It’s often difficult to separate signal from noise online. We all know that anonymous abuse is rife, and rarely are people ever held accountable for their actions. Most trolls (male or female) are not interested in being educated, they just want to rage. It’s hard to know what the solution is for that, beyond tougher anonymity restrictions and penalties for online abuse.
As I mentioned earlier, the best weapon against sexism in the games is to get more skilled women into the industry, keep them there and generally level the playing field.
RPS: Your work on Tomb Raider’s been well-publicized, as has – fairly recently – the fact that the majority of Dragon Age III’s writing team is female. In both cases, the benefits have gotten the spotlight: Lara’s evolution into a real character instead of a caricature, DA III’s removal of problematic story arcs, etc. Do you think we need more of that? More people saying, “Yes, being inclusive and understanding has made our game measurably better/more interesting”?
Pratchett: For many years I steered clear of ‘women in games’ issues. In fact, I’ll admit to being downright uncomfortable with being asked about that side of things. Mainly because I felt that the best thing I could do for women in games was just be one and do my job to the best of my ability. I didn’t have a choice about my gender. I do have a choice about my career – therefore it’s always felt more meaningful to me.
However, now I’ve got many more titles under my belt I’ve felt more at ease with talking about that side of things – hence my contribution to both hashtags. Mainly because I’ve realised that for young girls getting into the industry, it does matter to see women out there talking about these issues – although I’d still always prefer to talk about the work.
After all, no one ever asks a male writer about writing a male character, or how his maleness gave him special insights, which shows that we still have a long way to go in both the fields of narrative and gender balance.
The controversy surrounding Tomb Raider shone a light on my gender in a way that was never intended. Ultimately, no one should be pushed into the spotlight in this industry simply because of their gender, but because they’ve done meaningful, interesting work that’s worth talking about. It’s the work that counts, not what the person has between their legs.
RPS: In working on Tomb Raider – a series that’s gone from gaming industry sex symbol to symbol of the industry’s gradual maturation – what sorts of challenges have you come up against on this front?
Pratchett: The whole controversy surrounding Lara’s first kill scene, and the reasons why it was included in the game, was tough to deal with. And obviously, Lara’s gender played a big part in that. The whole thing was also unexpected, as it wouldn’t have been a controversy in any other entertainment field. Partly that was due to the fact that I’d not been announced back then, so I couldn’t just say: “Actually it’s not like that, it’s like this.” Alongside that, many assumptions were based on limited information because so few people had actually played that scene in context at the time.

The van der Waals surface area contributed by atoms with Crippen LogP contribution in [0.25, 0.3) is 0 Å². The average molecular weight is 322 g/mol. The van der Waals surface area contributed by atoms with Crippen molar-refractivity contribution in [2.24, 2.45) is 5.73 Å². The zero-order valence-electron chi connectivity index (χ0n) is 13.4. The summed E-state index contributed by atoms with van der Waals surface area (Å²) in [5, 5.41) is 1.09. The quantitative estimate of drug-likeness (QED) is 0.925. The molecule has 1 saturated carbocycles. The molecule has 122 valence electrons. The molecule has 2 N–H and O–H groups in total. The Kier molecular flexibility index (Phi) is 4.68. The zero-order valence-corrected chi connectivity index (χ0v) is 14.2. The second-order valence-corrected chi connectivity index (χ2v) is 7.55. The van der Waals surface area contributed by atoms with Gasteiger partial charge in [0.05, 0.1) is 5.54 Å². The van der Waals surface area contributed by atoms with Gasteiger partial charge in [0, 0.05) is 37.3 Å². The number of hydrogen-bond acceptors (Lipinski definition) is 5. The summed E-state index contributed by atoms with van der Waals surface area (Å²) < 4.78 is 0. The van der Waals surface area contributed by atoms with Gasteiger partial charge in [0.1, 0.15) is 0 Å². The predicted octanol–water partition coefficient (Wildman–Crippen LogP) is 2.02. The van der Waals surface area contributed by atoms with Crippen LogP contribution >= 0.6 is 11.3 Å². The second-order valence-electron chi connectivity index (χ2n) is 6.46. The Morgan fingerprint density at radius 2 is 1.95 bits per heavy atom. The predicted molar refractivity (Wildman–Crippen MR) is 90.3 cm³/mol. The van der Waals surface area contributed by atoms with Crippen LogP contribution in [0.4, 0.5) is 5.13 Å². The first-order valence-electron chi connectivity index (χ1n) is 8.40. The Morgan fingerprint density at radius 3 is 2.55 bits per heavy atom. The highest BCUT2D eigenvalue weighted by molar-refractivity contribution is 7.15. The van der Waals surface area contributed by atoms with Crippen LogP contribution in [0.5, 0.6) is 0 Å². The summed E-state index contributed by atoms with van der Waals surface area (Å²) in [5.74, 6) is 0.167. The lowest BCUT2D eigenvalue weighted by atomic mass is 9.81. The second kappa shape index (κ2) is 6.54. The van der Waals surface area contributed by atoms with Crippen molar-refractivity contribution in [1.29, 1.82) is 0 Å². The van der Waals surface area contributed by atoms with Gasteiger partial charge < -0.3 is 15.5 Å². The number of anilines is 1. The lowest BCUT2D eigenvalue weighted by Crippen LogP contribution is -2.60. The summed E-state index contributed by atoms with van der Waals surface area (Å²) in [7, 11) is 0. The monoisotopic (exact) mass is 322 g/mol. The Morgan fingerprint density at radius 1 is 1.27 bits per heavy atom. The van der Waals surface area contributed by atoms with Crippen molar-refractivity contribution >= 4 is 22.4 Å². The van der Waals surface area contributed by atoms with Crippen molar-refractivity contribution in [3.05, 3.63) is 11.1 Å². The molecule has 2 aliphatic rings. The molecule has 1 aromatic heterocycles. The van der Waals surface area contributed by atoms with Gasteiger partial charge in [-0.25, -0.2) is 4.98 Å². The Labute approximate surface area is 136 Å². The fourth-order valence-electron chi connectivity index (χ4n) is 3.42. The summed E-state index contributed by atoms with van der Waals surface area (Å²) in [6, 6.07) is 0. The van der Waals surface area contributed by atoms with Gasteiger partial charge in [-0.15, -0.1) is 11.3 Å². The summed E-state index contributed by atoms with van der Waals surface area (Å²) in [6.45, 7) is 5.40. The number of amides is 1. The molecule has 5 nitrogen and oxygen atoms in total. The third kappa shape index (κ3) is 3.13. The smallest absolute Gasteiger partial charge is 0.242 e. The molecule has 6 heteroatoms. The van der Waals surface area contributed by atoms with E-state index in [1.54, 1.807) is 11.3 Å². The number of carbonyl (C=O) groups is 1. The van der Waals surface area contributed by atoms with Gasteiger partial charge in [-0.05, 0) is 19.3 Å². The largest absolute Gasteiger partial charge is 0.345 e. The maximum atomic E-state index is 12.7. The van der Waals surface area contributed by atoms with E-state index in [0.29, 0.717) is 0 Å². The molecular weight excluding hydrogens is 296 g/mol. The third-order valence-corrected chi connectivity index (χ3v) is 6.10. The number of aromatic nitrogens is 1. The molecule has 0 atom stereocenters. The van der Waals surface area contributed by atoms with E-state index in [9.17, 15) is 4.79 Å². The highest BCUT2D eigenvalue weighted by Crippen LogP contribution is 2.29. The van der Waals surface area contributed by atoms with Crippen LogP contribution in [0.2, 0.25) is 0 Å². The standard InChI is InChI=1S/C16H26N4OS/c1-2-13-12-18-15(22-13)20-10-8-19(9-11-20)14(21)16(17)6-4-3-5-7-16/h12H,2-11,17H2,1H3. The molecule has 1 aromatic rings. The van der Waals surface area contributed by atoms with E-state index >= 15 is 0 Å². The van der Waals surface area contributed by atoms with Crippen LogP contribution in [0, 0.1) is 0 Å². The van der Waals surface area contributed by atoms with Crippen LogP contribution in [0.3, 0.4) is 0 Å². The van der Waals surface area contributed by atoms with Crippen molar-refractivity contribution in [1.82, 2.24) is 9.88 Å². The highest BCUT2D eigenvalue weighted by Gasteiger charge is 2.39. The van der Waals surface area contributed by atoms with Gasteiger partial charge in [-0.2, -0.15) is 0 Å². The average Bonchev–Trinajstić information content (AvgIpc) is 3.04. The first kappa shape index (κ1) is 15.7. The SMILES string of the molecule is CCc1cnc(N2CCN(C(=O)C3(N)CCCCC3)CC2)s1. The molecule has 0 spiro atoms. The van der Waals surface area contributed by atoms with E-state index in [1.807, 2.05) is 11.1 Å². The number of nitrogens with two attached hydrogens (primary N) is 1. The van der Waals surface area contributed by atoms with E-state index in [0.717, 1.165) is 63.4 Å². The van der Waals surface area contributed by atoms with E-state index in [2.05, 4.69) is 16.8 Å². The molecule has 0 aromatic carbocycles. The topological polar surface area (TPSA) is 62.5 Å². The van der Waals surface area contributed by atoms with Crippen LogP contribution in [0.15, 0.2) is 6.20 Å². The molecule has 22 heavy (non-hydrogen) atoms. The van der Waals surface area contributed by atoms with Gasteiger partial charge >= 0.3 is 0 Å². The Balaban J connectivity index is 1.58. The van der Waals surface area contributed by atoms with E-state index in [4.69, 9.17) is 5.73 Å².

I can talk all I want about the fact that, although we thought about that scene carefully and treated it with honesty and integrity, it was not meant to be a single transformative event. That it’s actually about Lara’s reactions – and her reactions to her reactions. Or that the narrative team didn’t put it in to make players want to ‘protect’ Lara. But the unfortunate reality is that some people’s perception will always be coloured by the first thing they heard.
During the uproar there seemed to be one particular undercurrent of assuming that the scene was put together by men who clearly didn’t understand how to deal with the evolution of a female character – especially a videogame character. I felt that it did male creators a disservice. When I was announced some of those rumours quietened. In all honesty I felt that my gender shouldn’t have been a big deal in this matter – the fact that I helped create it and therefore could speak about it from that standpoint, should have been the only thing that counted.
However, the whole issue has brought up some really interesting and important debates about what’s acceptable for videogames to depict, where the boundaries are and how we speak about female characters and their relationship to players.